In June of 2017, a woman named Ginger Banks posted a YouTube video asserting that well-known adult film performer Ron Jeremy was known to have committed multiple acts of sexual assault against a number of women. In November of that year, EJ Dickson published a piece in Rolling Stone Magazine that recounted numerous other rumors and allegations against Jeremy. In that article adult performer Jessica Drake alleged that, while she herself was never assaulted by him, it was widely whispered that Jeremy was a sexual predator and that, because of his legendary everyman status, his predation was widely tolerated by adult film producers.

In June of this year, Charity Larson-Hawke went to the Los Angeles Police and alleged that Jeremy attempted to rape her a few weeks earlier.

On June 26, the Los Angeles District Attorney’s office indicted Jeremy on three counts of forcible rape and one count of forcible oral sexual battery. Since that date, Jeremy has been held in the Los Angeles County Jail apparently unable to post the $6.6 million bond that would be required for his release.

And in recent months, prosecutors have added numerous other charges against Jeremy, and by the time of this past Monday’s hearing in Jeremy’s case, he found himself charged with 35 counts of various sexual offences by 23 alleged victims including 11 counts of forcible rape. The age range of Jeremy’s accusers is 15 to 54 years old, and, if he is convicted on all counts, he faces a sentence of 330 years to life in prison.

Last month, we published a piece by Chasey Ridgley looking at the sexual assault charges against actor Danny Masterson in the context of the recent phenomenon of journalists, attorneys, advocates and victims shining a spotlight on how powerful corporations, universities, religious organizations, political parties and other institutions have protected powerful men from credible accusations of sexual assault. Chasey’s piece examined the challenges to victims and law enforcement as they seek to pursue civil and criminal action against the protected alleged perpetrators. The adult film industry, for all of its efforts to empower female performers, appears to be as susceptible to this phenomenon as any other industry.

And, in the recent highly contentious race for Los Angeles District Attorney, one of the few areas on which incumbent Jackie Lacey and challenger George Gascon appeared to agree was on the aggressive pursuit of charges against perpetrators of sexual assault.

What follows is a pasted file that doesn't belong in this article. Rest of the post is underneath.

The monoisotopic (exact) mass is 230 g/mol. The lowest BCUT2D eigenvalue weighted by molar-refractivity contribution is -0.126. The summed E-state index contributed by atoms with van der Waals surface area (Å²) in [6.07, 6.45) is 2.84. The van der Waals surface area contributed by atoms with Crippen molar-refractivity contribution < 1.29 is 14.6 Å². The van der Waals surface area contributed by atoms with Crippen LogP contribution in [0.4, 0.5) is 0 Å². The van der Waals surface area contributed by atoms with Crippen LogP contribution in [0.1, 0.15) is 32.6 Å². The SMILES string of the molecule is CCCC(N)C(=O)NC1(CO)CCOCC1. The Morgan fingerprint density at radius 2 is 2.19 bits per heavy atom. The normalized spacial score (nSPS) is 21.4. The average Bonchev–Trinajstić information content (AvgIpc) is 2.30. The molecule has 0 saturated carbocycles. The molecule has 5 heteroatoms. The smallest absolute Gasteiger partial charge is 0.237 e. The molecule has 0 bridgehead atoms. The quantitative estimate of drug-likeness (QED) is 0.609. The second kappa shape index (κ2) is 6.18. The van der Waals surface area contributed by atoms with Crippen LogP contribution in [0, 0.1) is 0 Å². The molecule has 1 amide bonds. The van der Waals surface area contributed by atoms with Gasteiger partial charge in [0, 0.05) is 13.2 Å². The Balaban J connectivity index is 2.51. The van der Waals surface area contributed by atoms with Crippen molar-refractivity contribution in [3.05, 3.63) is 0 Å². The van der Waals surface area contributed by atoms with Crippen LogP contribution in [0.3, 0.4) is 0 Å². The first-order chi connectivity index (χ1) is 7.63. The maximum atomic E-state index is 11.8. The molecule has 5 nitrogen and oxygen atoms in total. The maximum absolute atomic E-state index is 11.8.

I was on Court TV this week, discussing the Jeremy case, as I have in the past appeared there to discuss the Masterson case. And as I prepared for this week’s appearance, I found myself thinking about the complex perspective that Ayelet Waldman offered to Amanda Knox in reflecting on why she wrote the essay: Should I Help Incarcerate the Man Who Tried to Sexually Assault Me? Waldaman captured the essence of her view on these matters as follows:

Ayelet Waldman:

My goal in writing that piece was to help illuminate the complexity of police, reimagining the police in the context of what is the most frightening to women. There’s this notion that somehow we need the police to protect us from sexual assault, particularly to white women, and I wanted to dig into the idea that somehow the police are a bulwark against the threat of sexual assault for women. I knew even before I started writing that there were going to be Trump talking points and ads that were going to try to prey on white women’s fears of sexual assault, and on urban legends of sexual assault by black men. And I really wanted to interrogate that and talk about why we need to reimagine community safety, not despite the ubiquity of sexual assault, but because of it. 

Waldman offers some profound and hard-won wisdom here. And yet, I believe it is possible to acknowledge the deep insight of Waldman’s perspective and also assert that there will remain a tension between the restorative ideal that she espouses and the punitive impulse of carceral feminism so long as powerful institutions protect men who are unrepentant sexual predators.

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